Nancy Hogshead-Makar: How USOC’s Power Games Hobbled Athletes’ Ombudsman

Nancy Hogshead Makar at the San Jose Words To Action session

The SwimVortex Safe Sport Series

The San Jose State University’s Institute for study of Sport, Society and Social Change, held a Words to Action: Gender, Sport and Society Town Hall gathering yesterday, with Nancy Hogshead Makar as keynote speaker.

Her answers to the question “how could Larry Nassar happen?”, in reference to the USA Gym doctor who just went to jail for 175 years for decades of sexual abuse against more than 150 women, highlight fundamental flaws in the Olympic model of governance, swimming among sports that are going to have to make changes to the way things have been done.

Here, we listen in on a key section of Hogshead-Makar’s presentation during a four-hour session in San Jose.

Long an advocate for victims of abuse and women’s rights in college and sport, the head of Champion Women, starts by noting the guts required for the Animal Lane and then advocates the need for those who want essential change to happen “to the able to say the same thing over and over and over again with the same enthusiasm”, a point this site understands well.

Hogshead-Makar says that the first response to hearing a story of sexual abuse is often “kill him, jail him for life and chop off his testicles”. She notes, however, that “Nassar is an outliner who got 175 years” and very much a rare case, though one that demonstrated that sometime “we are so freaked out by the issue that we can’t move into the thinking part of the brain to really look at the issues and what do we do about it, how do we empower children, how do we protect children and how to we protect athletes.”

“I’m not just interested in the child; I’m also interested in the 24-year-old who is just as liable [vulnerable] to someone with Weinstein-like power.”

She notes the Valentine’s Card she got on February 14 this year: “… we just got a new statute: the Safe Sports Act“.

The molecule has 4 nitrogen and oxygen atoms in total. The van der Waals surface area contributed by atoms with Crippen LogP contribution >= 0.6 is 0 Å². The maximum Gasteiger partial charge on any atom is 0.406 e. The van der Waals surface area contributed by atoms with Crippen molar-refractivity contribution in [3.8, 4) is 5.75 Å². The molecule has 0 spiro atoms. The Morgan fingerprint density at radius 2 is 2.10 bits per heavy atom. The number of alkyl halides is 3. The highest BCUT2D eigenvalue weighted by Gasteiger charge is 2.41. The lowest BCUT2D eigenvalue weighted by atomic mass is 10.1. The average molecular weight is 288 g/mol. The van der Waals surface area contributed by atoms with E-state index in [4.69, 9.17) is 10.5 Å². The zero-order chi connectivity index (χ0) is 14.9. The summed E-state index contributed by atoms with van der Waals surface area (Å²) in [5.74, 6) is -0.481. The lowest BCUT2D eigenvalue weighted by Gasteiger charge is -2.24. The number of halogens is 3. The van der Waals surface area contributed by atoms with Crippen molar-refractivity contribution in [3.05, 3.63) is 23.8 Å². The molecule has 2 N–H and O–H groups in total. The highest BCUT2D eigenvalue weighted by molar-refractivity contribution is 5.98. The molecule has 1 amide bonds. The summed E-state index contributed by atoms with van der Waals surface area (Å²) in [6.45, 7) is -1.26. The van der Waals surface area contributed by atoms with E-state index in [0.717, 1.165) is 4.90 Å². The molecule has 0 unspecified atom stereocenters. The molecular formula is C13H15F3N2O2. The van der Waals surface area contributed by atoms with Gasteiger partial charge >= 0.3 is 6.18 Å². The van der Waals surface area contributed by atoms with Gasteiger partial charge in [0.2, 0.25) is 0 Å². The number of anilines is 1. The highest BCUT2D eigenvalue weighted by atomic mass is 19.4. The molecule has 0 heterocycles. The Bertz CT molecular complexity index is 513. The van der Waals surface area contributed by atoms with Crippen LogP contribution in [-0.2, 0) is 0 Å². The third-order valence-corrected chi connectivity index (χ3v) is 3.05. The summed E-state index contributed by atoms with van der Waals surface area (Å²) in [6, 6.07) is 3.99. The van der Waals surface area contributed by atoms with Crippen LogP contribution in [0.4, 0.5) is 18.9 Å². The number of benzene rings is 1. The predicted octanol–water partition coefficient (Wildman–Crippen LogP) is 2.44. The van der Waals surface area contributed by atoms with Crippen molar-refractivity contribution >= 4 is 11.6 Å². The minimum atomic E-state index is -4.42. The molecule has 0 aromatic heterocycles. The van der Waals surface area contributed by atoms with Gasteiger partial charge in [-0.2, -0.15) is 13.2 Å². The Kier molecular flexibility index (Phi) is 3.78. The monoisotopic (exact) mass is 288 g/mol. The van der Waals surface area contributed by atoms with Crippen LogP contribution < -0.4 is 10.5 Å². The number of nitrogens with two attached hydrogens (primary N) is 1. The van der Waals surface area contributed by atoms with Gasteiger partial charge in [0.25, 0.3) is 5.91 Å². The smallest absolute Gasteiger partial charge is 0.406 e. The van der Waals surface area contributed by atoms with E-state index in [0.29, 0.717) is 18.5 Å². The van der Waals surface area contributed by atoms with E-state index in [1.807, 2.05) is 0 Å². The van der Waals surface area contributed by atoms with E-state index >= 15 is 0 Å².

It was carried by 535 votes, 3 against. Hogshead-Makar wrote the first draft of what would become the Safe Sports Act in 2013. Such times take time – and undeniable scandal, perhaps – for the Act was signed by Trump soon after Nassar went down. It would have been impossible not to sign.

When dealing with sexual abuse, Hogshead-Makar invites her audience to think about:

“Power: How did Larry Nasser happen?” Well, because of “a number of decisions that happened at the Olympic level” she says, such as:

  • The 1978 Amateur Sports Act – the Olympic Movement is governed by a statute. That gives the United States Olympic Committee “a lot of power over all these different national governing bodies” (there are 47 of them, including USA Swimming).

It also means that:

  • 20% of all committees are to made up of athletes
  • the Athletes’ Ombudsman is supposed to represent athletes when there is any conflict between athletes and their national governing body.

Money, facilities, injury, working conditions – and many other issues are a part of the normal experience of conflict among humans in any realm, sport no different in many regards barring a few things unique to sport, including the specifics of children at work, under-age and senior athletes at work under the guardianship of an entourage of professionals and professions, including coaches, doctors, masseurs, nutritionists, sports scientists and others.

Having noted the Ombudsman role, Hogshead-Makar asks ‘what happened to those sources of power for those athletes’? She answers her own question:

“Scott Blackmun [who quit as CEO of USOC last month] and the Board of the United States Olympic Committee systematically took away those sources of power for athletes to be able to get help.” She lists how: